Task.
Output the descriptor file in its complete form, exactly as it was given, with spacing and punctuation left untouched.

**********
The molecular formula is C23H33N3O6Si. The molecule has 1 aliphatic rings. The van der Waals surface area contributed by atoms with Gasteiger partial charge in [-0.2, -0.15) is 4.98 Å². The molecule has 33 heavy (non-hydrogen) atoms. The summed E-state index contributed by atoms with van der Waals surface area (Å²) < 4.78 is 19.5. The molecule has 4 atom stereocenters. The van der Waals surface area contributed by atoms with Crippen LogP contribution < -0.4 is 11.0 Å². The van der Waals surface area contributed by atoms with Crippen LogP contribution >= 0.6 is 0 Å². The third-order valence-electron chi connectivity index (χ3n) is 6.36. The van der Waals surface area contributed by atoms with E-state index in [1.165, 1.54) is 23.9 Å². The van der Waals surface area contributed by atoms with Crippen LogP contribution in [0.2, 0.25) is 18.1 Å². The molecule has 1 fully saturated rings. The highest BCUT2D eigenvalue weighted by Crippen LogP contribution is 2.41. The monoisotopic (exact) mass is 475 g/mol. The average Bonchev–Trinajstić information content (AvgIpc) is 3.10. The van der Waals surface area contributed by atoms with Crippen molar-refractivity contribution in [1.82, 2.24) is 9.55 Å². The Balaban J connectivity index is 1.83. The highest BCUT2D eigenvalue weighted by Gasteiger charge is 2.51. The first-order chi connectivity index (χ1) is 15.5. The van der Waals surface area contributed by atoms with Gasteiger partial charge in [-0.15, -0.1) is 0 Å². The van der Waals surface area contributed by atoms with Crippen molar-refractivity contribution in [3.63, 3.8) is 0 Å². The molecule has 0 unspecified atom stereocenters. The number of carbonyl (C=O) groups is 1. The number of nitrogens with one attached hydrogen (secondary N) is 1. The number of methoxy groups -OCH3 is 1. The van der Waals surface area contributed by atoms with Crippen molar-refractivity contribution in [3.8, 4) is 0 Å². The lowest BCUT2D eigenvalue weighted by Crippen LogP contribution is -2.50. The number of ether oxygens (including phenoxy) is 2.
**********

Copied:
The molecular formula is C23H33N3O6Si. The molecule has 1 aliphatic rings. The van der Waals surface area contributed by atoms with Gasteiger partial charge in [-0.2, -0.15) is 4.98 Å². The molecule has 33 heavy (non-hydrogen) atoms. The summed E-state index contributed by atoms with van der Waals surface area (Å²) < 4.78 is 19.5. The molecule has 4 atom stereocenters. The van der Waals surface area contributed by atoms with Crippen LogP contribution < -0.4 is 11.0 Å². The van der Waals surface area contributed by atoms with Crippen LogP contribution >= 0.6 is 0 Å². The third-order valence-electron chi connectivity index (χ3n) is 6.36. The van der Waals surface area contributed by atoms with E-state index in [1.165, 1.54) is 23.9 Å². The van der Waals surface area contributed by atoms with Crippen LogP contribution in [0.2, 0.25) is 18.1 Å². The molecule has 1 fully saturated rings. The highest BCUT2D eigenvalue weighted by Crippen LogP contribution is 2.41. The monoisotopic (exact) mass is 475 g/mol. The average Bonchev–Trinajstić information content (AvgIpc) is 3.10. The van der Waals surface area contributed by atoms with Crippen molar-refractivity contribution in [1.82, 2.24) is 9.55 Å². The Balaban J connectivity index is 1.83. The highest BCUT2D eigenvalue weighted by Gasteiger charge is 2.51. The first-order chi connectivity index (χ1) is 15.5. The van der Waals surface area contributed by atoms with Gasteiger partial charge in [-0.15, -0.1) is 0 Å². The van der Waals surface area contributed by atoms with Crippen molar-refractivity contribution in [3.63, 3.8) is 0 Å². The molecule has 0 unspecified atom stereocenters. The number of carbonyl (C=O) groups is 1. The number of nitrogens with one attached hydrogen (secondary N) is 1. The number of methoxy groups -OCH3 is 1. The van der Waals surface area contributed by atoms with Crippen molar-refractivity contribution in [3.8, 4) is 0 Å². The lowest BCUT2D eigenvalue weighted by Crippen LogP contribution is -2.50. The number of ether oxygens (including phenoxy) is 2.